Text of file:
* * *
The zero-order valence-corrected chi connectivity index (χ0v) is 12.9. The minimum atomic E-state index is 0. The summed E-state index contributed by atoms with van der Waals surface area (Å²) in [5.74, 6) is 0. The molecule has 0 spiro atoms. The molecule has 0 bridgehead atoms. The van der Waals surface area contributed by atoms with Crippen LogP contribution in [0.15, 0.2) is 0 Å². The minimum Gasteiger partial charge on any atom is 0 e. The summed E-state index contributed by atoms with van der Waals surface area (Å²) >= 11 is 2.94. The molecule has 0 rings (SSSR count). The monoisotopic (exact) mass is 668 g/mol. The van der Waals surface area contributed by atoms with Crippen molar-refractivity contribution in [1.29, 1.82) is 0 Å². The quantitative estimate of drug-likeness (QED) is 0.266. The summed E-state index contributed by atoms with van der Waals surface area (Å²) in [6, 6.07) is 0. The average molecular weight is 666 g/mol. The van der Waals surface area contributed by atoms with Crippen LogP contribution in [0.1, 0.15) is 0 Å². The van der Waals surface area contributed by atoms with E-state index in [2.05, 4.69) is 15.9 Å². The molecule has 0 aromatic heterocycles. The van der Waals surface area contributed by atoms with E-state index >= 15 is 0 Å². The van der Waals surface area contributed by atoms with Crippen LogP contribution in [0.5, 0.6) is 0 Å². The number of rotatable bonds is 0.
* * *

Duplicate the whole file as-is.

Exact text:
The zero-order valence-corrected chi connectivity index (χ0v) is 12.9. The minimum atomic E-state index is 0. The summed E-state index contributed by atoms with van der Waals surface area (Å²) in [5.74, 6) is 0. The molecule has 0 spiro atoms. The molecule has 0 bridgehead atoms. The van der Waals surface area contributed by atoms with Crippen LogP contribution in [0.15, 0.2) is 0 Å². The minimum Gasteiger partial charge on any atom is 0 e. The summed E-state index contributed by atoms with van der Waals surface area (Å²) >= 11 is 2.94. The molecule has 0 rings (SSSR count). The monoisotopic (exact) mass is 668 g/mol. The van der Waals surface area contributed by atoms with Crippen molar-refractivity contribution in [1.29, 1.82) is 0 Å². The quantitative estimate of drug-likeness (QED) is 0.266. The summed E-state index contributed by atoms with van der Waals surface area (Å²) in [6, 6.07) is 0. The average molecular weight is 666 g/mol. The van der Waals surface area contributed by atoms with Crippen LogP contribution in [0.1, 0.15) is 0 Å². The van der Waals surface area contributed by atoms with E-state index in [2.05, 4.69) is 15.9 Å². The molecule has 0 aromatic heterocycles. The van der Waals surface area contributed by atoms with E-state index >= 15 is 0 Å². The van der Waals surface area contributed by atoms with Crippen LogP contribution in [0.5, 0.6) is 0 Å². The number of rotatable bonds is 0.